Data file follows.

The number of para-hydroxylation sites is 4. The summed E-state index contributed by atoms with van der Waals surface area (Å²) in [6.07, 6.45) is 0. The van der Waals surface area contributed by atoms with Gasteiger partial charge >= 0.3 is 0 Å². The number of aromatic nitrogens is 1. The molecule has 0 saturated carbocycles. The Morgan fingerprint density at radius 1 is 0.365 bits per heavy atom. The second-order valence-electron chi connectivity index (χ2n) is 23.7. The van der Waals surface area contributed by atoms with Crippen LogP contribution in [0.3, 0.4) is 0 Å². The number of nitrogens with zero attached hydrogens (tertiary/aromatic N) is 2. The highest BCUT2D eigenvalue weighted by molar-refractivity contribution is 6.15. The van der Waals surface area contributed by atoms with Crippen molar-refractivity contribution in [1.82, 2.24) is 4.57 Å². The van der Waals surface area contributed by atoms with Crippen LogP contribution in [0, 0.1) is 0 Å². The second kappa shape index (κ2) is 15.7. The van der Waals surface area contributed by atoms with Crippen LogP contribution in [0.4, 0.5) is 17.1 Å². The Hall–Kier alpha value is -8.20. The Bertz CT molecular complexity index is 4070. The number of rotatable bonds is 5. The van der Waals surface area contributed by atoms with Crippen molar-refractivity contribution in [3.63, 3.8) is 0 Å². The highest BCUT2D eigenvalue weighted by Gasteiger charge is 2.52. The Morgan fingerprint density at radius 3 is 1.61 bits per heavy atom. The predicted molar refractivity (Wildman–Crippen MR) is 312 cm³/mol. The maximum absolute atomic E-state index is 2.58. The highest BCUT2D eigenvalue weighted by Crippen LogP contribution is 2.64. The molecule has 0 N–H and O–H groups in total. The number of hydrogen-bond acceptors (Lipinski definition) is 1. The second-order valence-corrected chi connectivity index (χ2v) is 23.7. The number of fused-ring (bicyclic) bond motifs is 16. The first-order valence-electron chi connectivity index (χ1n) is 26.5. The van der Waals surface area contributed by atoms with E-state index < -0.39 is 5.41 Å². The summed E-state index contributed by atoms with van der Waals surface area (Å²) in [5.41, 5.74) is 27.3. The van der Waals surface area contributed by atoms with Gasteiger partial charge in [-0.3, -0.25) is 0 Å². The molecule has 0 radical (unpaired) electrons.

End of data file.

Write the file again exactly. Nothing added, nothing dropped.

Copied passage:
The number of para-hydroxylation sites is 4. The summed E-state index contributed by atoms with van der Waals surface area (Å²) in [6.07, 6.45) is 0. The van der Waals surface area contributed by atoms with Gasteiger partial charge >= 0.3 is 0 Å². The number of aromatic nitrogens is 1. The molecule has 0 saturated carbocycles. The Morgan fingerprint density at radius 1 is 0.365 bits per heavy atom. The second-order valence-electron chi connectivity index (χ2n) is 23.7. The van der Waals surface area contributed by atoms with Crippen LogP contribution in [0.3, 0.4) is 0 Å². The number of nitrogens with zero attached hydrogens (tertiary/aromatic N) is 2. The highest BCUT2D eigenvalue weighted by molar-refractivity contribution is 6.15. The van der Waals surface area contributed by atoms with Crippen molar-refractivity contribution in [1.82, 2.24) is 4.57 Å². The van der Waals surface area contributed by atoms with Crippen LogP contribution in [0, 0.1) is 0 Å². The second kappa shape index (κ2) is 15.7. The van der Waals surface area contributed by atoms with Crippen LogP contribution in [0.4, 0.5) is 17.1 Å². The Hall–Kier alpha value is -8.20. The Bertz CT molecular complexity index is 4070. The number of rotatable bonds is 5. The van der Waals surface area contributed by atoms with Crippen molar-refractivity contribution in [3.63, 3.8) is 0 Å². The highest BCUT2D eigenvalue weighted by Gasteiger charge is 2.52. The Morgan fingerprint density at radius 3 is 1.61 bits per heavy atom. The predicted molar refractivity (Wildman–Crippen MR) is 312 cm³/mol. The maximum absolute atomic E-state index is 2.58. The highest BCUT2D eigenvalue weighted by Crippen LogP contribution is 2.64. The molecule has 0 N–H and O–H groups in total. The number of hydrogen-bond acceptors (Lipinski definition) is 1. The second-order valence-corrected chi connectivity index (χ2v) is 23.7. The number of fused-ring (bicyclic) bond motifs is 16. The first-order valence-electron chi connectivity index (χ1n) is 26.5. The van der Waals surface area contributed by atoms with E-state index < -0.39 is 5.41 Å². The summed E-state index contributed by atoms with van der Waals surface area (Å²) in [5.41, 5.74) is 27.3. The van der Waals surface area contributed by atoms with Gasteiger partial charge in [-0.3, -0.25) is 0 Å². The molecule has 0 radical (unpaired) electrons.